As soon her chest movement gained rhythm, he picked himself from the floor and began to saunter towards her in the most casual manner.
As he moved closer, he began to appear larger and more intimidating. He emerged from his dark corner into the dim light, muscle lines etched on his every feature. The evil of him was plain to behold.
Everyone started screaming.
“Quiet!”
We all hushed again as we were commanded. The lion dipped his head and lifted it in a terrifying roar, then he leaned back in a spring-crouch position.
Panic murmurs and anxious ‘voicings’ rippled through the crowd in recurrent sine waves.
“Kill am!”
“Shut up!”
Ka-blaaaam!
There was smoke. And blood. And a more shocking roar. The lion was not yet dead.
“Kill aaaaaam!”
“Shut uuuuuup!”
Ka-blaaaaaaaam!
The smoke cleared lightly and behold, the lion lay dead at the feet of the innocent little girl. Someone else was there too, hidden in smoke of his shooting and the dust of his hurried arrival.
Everyone started clapping, and doing cat-calls. Some ‘osheeeys’, some ‘whoop whoops’.
Then the man shouted again, “You Nigerian people are crazy! This is a cinema house, not a theaturr!”
We all laughed at the American man with his funny accent.
“Chairman, abeg, relax jooor!”, Someone replied. Everyone laughed heartily at the retort. Someone’s chinese phone started ringing a extra loud, extra lousy, Nokia-imitation ruckus somewhere to my left. I shook my head and smiled at the interesting cinema culture of my fellow citizens.
The movie would end in a few minutes. I picked up my half-filled coke bottle and left the cinema room to wait at the exit passage. There was this delicious girl I saw as I walked in and I wanted to chat her up. Maybe I could even get her to see another movie with me. I hadn’t really come all the way from my bucolic local government to downtown lagos because I wanted to see overage lions hunt little girls. After all, Emelex or whatever they call him sells this movie, along with all the other new titles the cinema would be showing this week in a DVD collection for a paltry N250, right in front of my house.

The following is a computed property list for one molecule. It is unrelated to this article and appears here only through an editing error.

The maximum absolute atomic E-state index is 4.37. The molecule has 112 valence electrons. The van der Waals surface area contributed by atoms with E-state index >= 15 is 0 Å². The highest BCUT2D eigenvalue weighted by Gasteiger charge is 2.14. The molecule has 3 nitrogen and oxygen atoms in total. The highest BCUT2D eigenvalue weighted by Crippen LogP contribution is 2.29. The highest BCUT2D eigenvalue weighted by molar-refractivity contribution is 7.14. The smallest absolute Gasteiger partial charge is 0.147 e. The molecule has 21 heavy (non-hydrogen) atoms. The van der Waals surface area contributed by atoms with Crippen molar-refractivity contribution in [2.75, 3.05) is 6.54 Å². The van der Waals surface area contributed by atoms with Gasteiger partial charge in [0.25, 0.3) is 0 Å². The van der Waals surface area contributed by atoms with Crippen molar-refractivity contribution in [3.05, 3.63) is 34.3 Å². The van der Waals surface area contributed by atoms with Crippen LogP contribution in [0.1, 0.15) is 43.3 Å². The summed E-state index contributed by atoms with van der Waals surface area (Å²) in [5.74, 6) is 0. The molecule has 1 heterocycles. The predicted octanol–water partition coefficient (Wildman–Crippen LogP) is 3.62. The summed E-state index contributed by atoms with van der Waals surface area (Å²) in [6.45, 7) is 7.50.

I ditched the Coke bottle on last-minute, first-impression mathematics.
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If my village became August 13, 2010

Filed under: Poetry — afrosays @ 9:22 am
Tags: , , , , , , , ,

My head is still up in my posterior, trying to figure out a lot of things. Sometimes it seems I’m the biggest dullard in the world.

But never mind that, some things are basic – the simple joys of life would never betray you.

After yesterday’s kiss, I’m happier than ever because I decided to be content.

Of course! Who wouldn’t be content with kissing a goddess?

I am more than content so I’d be smiling sheepishly, reflecting on kisstalk, beating that Gong animatedly and telling you that AfroSays:

IF MY VILLAGE BECAME

IF MY VILLAGE BECAME

IF IJARE BECAME

I was just wondering,
If my village became British
Which of my Oba’s many wives would be the Queen, her majesty?
If my village became American
Would we dress bush meat on thanksgiving?
If my village became Italian
Would we organize Palm Wine tasting meets?
If my village became Chinese
Would we eat pounded yam with two sticks?
If my village became French
Would we fry our Bean cakes seven feet long?
I’m not sure about our Root Beer or our Pina Coladas, our Ankara suits or our Aso-Oke sneakers
I’m most definitely not sure about our suicide bombers
I’m just sure that we should remain Nigerian!